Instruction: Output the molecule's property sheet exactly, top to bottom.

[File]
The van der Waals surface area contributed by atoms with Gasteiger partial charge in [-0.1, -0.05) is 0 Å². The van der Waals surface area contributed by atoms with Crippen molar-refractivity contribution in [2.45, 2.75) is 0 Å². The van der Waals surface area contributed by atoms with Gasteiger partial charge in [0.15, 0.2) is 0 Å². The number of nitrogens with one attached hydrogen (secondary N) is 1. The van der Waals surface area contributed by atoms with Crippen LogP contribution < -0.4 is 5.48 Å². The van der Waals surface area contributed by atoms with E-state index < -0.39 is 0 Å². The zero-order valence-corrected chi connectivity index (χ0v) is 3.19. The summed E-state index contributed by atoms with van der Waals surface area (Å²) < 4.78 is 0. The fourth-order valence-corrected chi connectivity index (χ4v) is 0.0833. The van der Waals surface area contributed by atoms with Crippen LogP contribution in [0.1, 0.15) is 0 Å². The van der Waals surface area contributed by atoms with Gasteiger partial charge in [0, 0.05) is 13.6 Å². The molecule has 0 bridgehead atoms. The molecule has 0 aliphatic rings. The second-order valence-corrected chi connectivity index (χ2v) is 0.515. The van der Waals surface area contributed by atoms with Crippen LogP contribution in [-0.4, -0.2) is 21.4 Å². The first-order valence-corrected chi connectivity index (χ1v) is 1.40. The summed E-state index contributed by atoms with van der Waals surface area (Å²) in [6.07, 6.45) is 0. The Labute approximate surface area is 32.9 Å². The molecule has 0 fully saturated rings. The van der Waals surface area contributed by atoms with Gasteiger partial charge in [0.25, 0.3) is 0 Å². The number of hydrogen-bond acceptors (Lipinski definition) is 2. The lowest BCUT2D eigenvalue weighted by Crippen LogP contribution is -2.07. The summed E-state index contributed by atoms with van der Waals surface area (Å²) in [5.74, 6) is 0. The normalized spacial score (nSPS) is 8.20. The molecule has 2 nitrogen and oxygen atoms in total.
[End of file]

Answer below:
The van der Waals surface area contributed by atoms with Gasteiger partial charge in [-0.1, -0.05) is 0 Å². The van der Waals surface area contributed by atoms with Crippen molar-refractivity contribution in [2.45, 2.75) is 0 Å². The van der Waals surface area contributed by atoms with Gasteiger partial charge in [0.15, 0.2) is 0 Å². The number of nitrogens with one attached hydrogen (secondary N) is 1. The van der Waals surface area contributed by atoms with Crippen LogP contribution < -0.4 is 5.48 Å². The van der Waals surface area contributed by atoms with E-state index < -0.39 is 0 Å². The zero-order valence-corrected chi connectivity index (χ0v) is 3.19. The summed E-state index contributed by atoms with van der Waals surface area (Å²) < 4.78 is 0. The fourth-order valence-corrected chi connectivity index (χ4v) is 0.0833. The van der Waals surface area contributed by atoms with Crippen LogP contribution in [0.1, 0.15) is 0 Å². The van der Waals surface area contributed by atoms with Gasteiger partial charge in [0, 0.05) is 13.6 Å². The molecule has 0 bridgehead atoms. The molecule has 0 aliphatic rings. The second-order valence-corrected chi connectivity index (χ2v) is 0.515. The van der Waals surface area contributed by atoms with Crippen LogP contribution in [-0.4, -0.2) is 21.4 Å². The first-order valence-corrected chi connectivity index (χ1v) is 1.40. The summed E-state index contributed by atoms with van der Waals surface area (Å²) in [6.07, 6.45) is 0. The Labute approximate surface area is 32.9 Å². The molecule has 0 fully saturated rings. The van der Waals surface area contributed by atoms with Gasteiger partial charge in [0.25, 0.3) is 0 Å². The number of hydrogen-bond acceptors (Lipinski definition) is 2. The lowest BCUT2D eigenvalue weighted by Crippen LogP contribution is -2.07. The summed E-state index contributed by atoms with van der Waals surface area (Å²) in [5.74, 6) is 0. The normalized spacial score (nSPS) is 8.20. The molecule has 2 nitrogen and oxygen atoms in total.